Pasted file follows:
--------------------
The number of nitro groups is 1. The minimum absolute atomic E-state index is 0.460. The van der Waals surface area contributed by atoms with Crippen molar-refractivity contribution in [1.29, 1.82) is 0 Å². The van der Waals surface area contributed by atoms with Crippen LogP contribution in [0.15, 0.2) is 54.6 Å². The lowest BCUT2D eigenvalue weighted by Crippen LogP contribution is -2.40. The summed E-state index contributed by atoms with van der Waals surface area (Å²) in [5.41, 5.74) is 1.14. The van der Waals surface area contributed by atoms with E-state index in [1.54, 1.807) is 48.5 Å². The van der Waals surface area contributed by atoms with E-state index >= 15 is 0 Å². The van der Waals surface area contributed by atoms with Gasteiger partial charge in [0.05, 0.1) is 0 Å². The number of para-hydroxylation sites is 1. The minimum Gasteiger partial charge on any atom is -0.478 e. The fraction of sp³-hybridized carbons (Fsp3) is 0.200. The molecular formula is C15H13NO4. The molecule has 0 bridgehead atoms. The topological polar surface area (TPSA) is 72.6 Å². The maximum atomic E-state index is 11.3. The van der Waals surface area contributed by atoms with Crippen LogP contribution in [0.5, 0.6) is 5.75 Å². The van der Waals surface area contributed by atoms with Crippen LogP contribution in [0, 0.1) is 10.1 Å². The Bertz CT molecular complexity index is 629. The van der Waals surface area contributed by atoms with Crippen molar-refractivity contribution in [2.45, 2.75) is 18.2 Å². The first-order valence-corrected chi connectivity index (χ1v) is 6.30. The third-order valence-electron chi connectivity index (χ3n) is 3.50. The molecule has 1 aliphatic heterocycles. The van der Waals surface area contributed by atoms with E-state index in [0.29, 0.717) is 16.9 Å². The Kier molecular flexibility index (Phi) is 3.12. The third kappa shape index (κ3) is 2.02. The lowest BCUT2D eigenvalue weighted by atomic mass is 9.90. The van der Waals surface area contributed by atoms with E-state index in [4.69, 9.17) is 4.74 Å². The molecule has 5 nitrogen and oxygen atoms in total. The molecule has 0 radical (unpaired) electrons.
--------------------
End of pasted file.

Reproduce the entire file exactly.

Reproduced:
The number of nitro groups is 1. The minimum absolute atomic E-state index is 0.460. The van der Waals surface area contributed by atoms with Crippen molar-refractivity contribution in [1.29, 1.82) is 0 Å². The van der Waals surface area contributed by atoms with Crippen LogP contribution in [0.15, 0.2) is 54.6 Å². The lowest BCUT2D eigenvalue weighted by Crippen LogP contribution is -2.40. The summed E-state index contributed by atoms with van der Waals surface area (Å²) in [5.41, 5.74) is 1.14. The van der Waals surface area contributed by atoms with E-state index in [1.54, 1.807) is 48.5 Å². The van der Waals surface area contributed by atoms with E-state index >= 15 is 0 Å². The van der Waals surface area contributed by atoms with Gasteiger partial charge in [0.05, 0.1) is 0 Å². The number of para-hydroxylation sites is 1. The minimum Gasteiger partial charge on any atom is -0.478 e. The fraction of sp³-hybridized carbons (Fsp3) is 0.200. The molecular formula is C15H13NO4. The molecule has 0 bridgehead atoms. The topological polar surface area (TPSA) is 72.6 Å². The maximum atomic E-state index is 11.3. The van der Waals surface area contributed by atoms with Crippen LogP contribution in [0.5, 0.6) is 5.75 Å². The van der Waals surface area contributed by atoms with Crippen LogP contribution in [0, 0.1) is 10.1 Å². The Bertz CT molecular complexity index is 629. The van der Waals surface area contributed by atoms with Crippen molar-refractivity contribution in [2.45, 2.75) is 18.2 Å². The first-order valence-corrected chi connectivity index (χ1v) is 6.30. The third-order valence-electron chi connectivity index (χ3n) is 3.50. The molecule has 1 aliphatic heterocycles. The van der Waals surface area contributed by atoms with E-state index in [0.29, 0.717) is 16.9 Å². The Kier molecular flexibility index (Phi) is 3.12. The third kappa shape index (κ3) is 2.02. The lowest BCUT2D eigenvalue weighted by atomic mass is 9.90. The van der Waals surface area contributed by atoms with E-state index in [4.69, 9.17) is 4.74 Å². The molecule has 5 nitrogen and oxygen atoms in total. The molecule has 0 radical (unpaired) electrons.